A phenomenological study of the awareness, comprehension and application of instruction design in management development among large companies in Newfoundland and Labrador

Morrissey, William James (1996) A phenomenological study of the awareness, comprehension and application of instruction design in management development among large companies in Newfoundland and Labrador. Masters thesis, Memorial University of Newfoundland.

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    Available under License - The author retains copyright ownership and moral rights in this thesis. Neither the thesis nor substantial extracts from it may be printed or otherwise reproduced without the author's permission.
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Abstract

The purpose of this phenomenological study was to determine the awareness understanding and application of instructional design in corporate management development among the largest employers in Newfoundland and Labrador. The study attempted to determine the processes used by corporate trainers, given the absence of formal instructional design methodology. -- The study was a continuation of studies conducted by Tobin (1989), Gallant (1989), Thomey (1991), Graham (1991), and more recently Gorman (1993) and Healy (1994) in the province of Newfoundland and Labrador over the previous five years. These studies looked at instructional design usage in a variety of settings including primary, elementary, secondary and high school teachers, teacher librarians, and nurse educators. Results of these studies clearly demonstrated that formal instructional design methodology was not being applied. In its absence, the subjects relied upon related experiences to put together their training programs. -- The data for this study was collected in the fall of 1995 through a combination of questionnaires, and semi-structured interviews with ten corporate trainers. The subjects were selected by stratified random sample from among the largest 25 employers in the province. All but one interview was audiotaped with the permission of the respondents. The results were then transcribed and analyzed by common themes. -- The results of the study indicated that corporate trainers interviewed did not have a background in instructional design, and therefore were low in knowledge about its application. Most trainers used some form of instructional design, though the process was rudimentary and incomplete.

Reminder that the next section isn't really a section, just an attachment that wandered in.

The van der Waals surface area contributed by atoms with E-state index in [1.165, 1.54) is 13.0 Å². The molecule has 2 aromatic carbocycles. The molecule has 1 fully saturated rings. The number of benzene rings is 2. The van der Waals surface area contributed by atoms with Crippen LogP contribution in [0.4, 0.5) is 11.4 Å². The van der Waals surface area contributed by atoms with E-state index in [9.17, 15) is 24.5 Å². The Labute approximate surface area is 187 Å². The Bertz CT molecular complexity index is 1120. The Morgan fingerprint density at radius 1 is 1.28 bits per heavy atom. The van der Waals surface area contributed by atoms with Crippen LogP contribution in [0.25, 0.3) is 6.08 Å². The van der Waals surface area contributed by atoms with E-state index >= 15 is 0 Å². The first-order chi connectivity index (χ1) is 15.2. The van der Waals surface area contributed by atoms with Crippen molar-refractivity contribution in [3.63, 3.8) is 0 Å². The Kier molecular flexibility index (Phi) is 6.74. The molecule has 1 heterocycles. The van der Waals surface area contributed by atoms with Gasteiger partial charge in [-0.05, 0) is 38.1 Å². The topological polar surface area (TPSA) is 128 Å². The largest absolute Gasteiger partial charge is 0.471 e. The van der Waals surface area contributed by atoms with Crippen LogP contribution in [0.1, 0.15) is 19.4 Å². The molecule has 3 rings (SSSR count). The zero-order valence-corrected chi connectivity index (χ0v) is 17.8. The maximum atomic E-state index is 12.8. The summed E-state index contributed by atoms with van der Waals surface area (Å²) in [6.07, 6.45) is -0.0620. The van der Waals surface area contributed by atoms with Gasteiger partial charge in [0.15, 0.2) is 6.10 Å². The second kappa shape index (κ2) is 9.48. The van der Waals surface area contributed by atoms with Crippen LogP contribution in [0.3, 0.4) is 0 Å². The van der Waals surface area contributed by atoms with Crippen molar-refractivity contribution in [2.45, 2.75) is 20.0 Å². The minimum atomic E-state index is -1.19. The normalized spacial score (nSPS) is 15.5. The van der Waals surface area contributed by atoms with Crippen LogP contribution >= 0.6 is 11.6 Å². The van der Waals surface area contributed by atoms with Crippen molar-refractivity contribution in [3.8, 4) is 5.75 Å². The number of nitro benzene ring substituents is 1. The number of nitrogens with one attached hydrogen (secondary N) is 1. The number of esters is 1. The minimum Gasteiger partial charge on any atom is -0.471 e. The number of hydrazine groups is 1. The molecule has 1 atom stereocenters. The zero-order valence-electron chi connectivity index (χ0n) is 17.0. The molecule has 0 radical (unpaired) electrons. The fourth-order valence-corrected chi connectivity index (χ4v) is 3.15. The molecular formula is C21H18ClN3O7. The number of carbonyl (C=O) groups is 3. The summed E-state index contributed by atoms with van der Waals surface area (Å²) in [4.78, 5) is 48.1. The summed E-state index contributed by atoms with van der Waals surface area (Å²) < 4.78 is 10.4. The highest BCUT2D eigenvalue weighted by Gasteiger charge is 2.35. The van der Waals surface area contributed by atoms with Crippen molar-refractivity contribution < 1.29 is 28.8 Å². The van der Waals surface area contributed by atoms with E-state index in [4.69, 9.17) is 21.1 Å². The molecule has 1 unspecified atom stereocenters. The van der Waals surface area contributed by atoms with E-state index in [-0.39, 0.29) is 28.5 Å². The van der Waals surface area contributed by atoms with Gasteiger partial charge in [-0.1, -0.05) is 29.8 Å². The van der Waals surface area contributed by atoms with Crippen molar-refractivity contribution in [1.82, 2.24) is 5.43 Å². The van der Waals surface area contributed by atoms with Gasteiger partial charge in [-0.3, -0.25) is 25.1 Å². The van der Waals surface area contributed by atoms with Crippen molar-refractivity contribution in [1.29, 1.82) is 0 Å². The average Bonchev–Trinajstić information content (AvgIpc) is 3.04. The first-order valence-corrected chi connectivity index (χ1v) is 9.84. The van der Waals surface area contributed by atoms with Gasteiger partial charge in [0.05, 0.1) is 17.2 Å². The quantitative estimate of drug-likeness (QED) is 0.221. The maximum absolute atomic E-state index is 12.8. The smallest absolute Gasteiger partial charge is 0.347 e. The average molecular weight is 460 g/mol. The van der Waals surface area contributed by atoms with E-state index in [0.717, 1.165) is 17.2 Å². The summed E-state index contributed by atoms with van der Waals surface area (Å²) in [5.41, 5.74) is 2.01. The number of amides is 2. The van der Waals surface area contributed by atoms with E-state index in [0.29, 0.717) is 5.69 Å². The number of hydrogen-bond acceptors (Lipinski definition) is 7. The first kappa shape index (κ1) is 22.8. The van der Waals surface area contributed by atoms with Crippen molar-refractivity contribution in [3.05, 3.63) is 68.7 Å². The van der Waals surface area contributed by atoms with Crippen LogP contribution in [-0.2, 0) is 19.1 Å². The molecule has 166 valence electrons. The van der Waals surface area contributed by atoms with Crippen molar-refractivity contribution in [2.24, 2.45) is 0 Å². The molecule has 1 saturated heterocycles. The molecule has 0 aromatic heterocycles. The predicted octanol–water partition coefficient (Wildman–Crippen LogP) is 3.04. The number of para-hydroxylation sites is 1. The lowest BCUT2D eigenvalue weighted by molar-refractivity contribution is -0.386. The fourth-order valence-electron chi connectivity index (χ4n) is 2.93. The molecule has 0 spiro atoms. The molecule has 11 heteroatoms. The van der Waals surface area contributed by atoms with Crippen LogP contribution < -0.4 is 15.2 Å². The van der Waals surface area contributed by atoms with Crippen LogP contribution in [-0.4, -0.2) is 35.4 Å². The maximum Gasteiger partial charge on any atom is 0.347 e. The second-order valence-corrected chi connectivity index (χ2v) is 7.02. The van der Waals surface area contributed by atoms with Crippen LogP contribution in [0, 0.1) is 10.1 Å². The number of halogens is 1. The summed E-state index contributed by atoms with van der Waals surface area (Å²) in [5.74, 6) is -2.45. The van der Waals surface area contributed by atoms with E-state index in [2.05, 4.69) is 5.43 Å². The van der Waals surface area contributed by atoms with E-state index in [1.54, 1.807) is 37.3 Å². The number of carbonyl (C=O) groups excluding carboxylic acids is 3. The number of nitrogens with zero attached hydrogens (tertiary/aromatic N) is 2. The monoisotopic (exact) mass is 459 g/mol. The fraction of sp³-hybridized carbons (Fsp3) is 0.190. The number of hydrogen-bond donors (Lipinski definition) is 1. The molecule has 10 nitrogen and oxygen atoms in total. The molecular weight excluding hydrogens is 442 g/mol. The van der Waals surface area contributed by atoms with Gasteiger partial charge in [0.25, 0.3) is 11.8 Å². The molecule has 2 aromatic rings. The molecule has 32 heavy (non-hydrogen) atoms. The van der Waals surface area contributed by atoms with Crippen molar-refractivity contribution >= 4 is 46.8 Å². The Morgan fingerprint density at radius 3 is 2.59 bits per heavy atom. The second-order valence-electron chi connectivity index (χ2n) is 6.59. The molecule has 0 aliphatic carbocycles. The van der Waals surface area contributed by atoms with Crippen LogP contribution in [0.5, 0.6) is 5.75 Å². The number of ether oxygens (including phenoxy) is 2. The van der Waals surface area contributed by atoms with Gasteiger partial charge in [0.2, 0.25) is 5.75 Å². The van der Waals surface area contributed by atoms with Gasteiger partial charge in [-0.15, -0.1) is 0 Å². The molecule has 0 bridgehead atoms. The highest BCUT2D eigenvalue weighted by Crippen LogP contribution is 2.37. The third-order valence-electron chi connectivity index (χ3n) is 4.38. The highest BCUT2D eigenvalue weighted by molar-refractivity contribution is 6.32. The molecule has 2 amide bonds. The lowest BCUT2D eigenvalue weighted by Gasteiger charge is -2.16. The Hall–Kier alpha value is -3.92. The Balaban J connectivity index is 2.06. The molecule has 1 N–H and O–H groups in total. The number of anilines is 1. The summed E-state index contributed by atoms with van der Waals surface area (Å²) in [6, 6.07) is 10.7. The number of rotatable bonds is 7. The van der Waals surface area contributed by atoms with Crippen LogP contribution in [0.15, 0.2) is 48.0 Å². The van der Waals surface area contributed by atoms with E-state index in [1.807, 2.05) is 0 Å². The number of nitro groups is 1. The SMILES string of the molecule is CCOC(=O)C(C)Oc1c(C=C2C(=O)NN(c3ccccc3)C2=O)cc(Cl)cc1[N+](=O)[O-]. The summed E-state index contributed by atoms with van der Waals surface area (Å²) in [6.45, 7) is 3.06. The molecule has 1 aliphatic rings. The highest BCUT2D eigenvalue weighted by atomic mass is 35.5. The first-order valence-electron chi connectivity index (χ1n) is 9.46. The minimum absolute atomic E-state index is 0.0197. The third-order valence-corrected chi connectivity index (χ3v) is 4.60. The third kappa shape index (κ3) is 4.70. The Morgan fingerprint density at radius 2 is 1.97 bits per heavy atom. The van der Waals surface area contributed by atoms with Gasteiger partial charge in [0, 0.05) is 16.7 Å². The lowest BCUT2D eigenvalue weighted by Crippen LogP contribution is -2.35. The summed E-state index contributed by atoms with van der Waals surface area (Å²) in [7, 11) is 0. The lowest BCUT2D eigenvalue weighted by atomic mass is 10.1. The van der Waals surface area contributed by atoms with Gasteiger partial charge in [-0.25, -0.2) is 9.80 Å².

Item Type: Thesis (Masters)
URI: http://research.library.mun.ca/id/eprint/4480
Item ID: 4480
Additional Information: Bibliography: leaves 98-101.
Department(s): Education, Faculty of
Date: 1996
Date Type: Submission
Geographic Location: Canada--Newfoundland and Labrador
Library of Congress Subject Heading: Instructional systems--Design; Employees--Training of--Newfoundland and Labrador

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